Five Steps to Safer Surgery - National Reporting and Learning System

senior managers and/or executive leads supporting the work and monitoring its ... NPSA Patient Safety Alert: WHO Surgical Safety Checklist (adapted for England .... The surgical trigger tool developed by the NHS Institute for Improvement and ...
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‘How to Guide’

Five Steps to Safer Surgery Step one: Briefing Step two: Sign in Step three:Time out Step four: Sign out Step five: Debriefing

December 2010

‘How to Guide’: Five Steps to Safer Surgery

Contents

Page

Using this ‘How to Guide’

3

Driver Diagram: Overview of the intervention: Five steps to Safer Surgery

4

Introduction

5

Background

7

Implementing the Five Steps to Safer Surgery

8

Surgical trigger tools and case note review

8

Improve teamwork and communication

9 9 13 14

Improvement in team culture Never Events Use of Five Steps to Safer Surgery Use evidence based interventions

19

Use of the Surgical Site Infection (SSI) bundle

19

Use of VTE Risk Assessment

29

Appendix 1: Useful resources

30

Appendix 2: Acknowledgements

32

Appendix 3: Checklist links

33

Appendix 4: Implementing Improvement: Quick Guide

34

References

37

2

For more information visit www.nrls.npsa.nhs.uk

Using this How to Guide The guide is designed for use by team members involved in implementing the Surgical Safety Checklist, including briefing and debriefing. The guide is also a useful overview for: perioperative teams governance teams relevant service managers senior managers and/or executive leads supporting the work and monitoring its progress service improvement staff who are required to provide improvement or change management expertise in relation to surgery. For maximum impact from the How to Guide for Five Steps to Safer Surgery we recommend you have a full understanding of the following guidance: NPSA Patient Safety Alert: WHO Surgical Safety Checklist (adapted for England and Wales) and Supporting Information (www.nrls.npsa.nhs.uk/alerts) Patient Safety First: The quick guide to implementing improvement (www.patientsafetyfirst.nhs.uk) Patient Safety First: The how-to guide for measurement for improvement (www.patientsafetyfirst.nhs.uk) Patient Safety First: The ‘how to guide’ for leadership for safety (www.patientsafetyfirst.nhs.uk)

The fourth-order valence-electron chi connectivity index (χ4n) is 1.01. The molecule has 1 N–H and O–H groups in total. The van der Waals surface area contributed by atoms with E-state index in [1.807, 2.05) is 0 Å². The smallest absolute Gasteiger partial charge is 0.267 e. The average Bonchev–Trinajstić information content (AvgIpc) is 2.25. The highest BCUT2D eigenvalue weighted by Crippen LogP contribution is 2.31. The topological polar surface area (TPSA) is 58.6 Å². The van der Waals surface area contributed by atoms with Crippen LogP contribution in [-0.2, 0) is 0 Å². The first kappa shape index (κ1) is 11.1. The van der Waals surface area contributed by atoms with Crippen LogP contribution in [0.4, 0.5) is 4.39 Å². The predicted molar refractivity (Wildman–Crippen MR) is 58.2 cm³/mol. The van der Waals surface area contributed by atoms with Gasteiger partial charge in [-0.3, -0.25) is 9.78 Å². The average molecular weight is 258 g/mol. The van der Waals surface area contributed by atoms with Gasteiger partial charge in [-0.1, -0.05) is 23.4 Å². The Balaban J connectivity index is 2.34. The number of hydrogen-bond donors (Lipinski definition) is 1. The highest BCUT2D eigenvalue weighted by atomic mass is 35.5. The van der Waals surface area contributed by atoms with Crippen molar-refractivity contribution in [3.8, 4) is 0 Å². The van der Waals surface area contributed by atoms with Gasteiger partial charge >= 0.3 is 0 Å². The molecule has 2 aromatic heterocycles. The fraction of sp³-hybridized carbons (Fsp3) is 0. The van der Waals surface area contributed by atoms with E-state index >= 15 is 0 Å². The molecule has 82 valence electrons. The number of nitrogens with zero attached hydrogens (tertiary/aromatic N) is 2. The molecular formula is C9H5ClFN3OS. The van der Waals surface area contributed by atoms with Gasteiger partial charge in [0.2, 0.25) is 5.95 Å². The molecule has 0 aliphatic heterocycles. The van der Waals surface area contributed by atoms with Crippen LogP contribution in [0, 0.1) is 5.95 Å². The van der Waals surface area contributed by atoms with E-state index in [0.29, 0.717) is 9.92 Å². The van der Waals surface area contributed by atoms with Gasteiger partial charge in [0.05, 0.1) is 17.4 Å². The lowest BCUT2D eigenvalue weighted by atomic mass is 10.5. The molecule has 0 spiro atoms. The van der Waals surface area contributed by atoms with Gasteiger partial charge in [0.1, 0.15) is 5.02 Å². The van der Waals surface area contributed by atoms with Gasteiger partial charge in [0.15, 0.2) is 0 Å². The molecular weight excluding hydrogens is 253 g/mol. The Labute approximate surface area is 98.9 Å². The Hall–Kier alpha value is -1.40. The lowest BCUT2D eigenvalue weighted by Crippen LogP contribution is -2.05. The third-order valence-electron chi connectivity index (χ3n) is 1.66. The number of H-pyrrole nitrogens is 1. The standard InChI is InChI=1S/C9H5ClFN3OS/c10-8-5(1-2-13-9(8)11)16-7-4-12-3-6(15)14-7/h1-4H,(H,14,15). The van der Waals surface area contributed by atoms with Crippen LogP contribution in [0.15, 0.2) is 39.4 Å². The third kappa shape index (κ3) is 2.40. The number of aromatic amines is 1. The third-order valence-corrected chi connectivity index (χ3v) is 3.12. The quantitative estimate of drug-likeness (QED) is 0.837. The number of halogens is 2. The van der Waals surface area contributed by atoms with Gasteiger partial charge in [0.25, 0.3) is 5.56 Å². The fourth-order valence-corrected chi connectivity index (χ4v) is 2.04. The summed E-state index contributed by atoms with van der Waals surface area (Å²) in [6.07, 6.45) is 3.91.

NB: You can use the numbers listed in the driver diagram ( relevant measures in the How to Guide.

3

,

,

etc) to identify the

Driver diagram

Use the numbers listed in the driver diagram (

4

,

,

etc) to identify the relevant measures in the How to Guide.

Introduction In June 2008, the World Health Organization (WHO) launched a second Global Patient Safety Challenge, ‘Safe Surgery Saves Lives’, to reduce the number of surgical deaths across the world. The initiative was designed to strengthen the commitment of clinical staff to address safety issues within the surgical setting. This included improving anaesthetic safety practices, ensuring correct site surgery, avoiding surgical site infections and improving communication and teamwork within the team. In one year, from 1 January 2009 to 31 December 2009, the National Patient Safety Agency’s (NPSA) National Reporting and Learning System (NRLS) received just over 155,000 reports of patient safety incidents from surgical specialties in England and Wales. The nature of the reports varied greatly, with the vast number reported as leading to no harm, however over 1000 were reported to have led to severe harm or even death. The table below shows the breakdown of these reports by degree of harm.

Degree of harm No Harm Low Moderate Severe Death Total

Surgical incidents 111,548 34,194 8,344 905 267 155,258

The WHO Surgical Safety Checklist is a core set of safety checks, identified for improving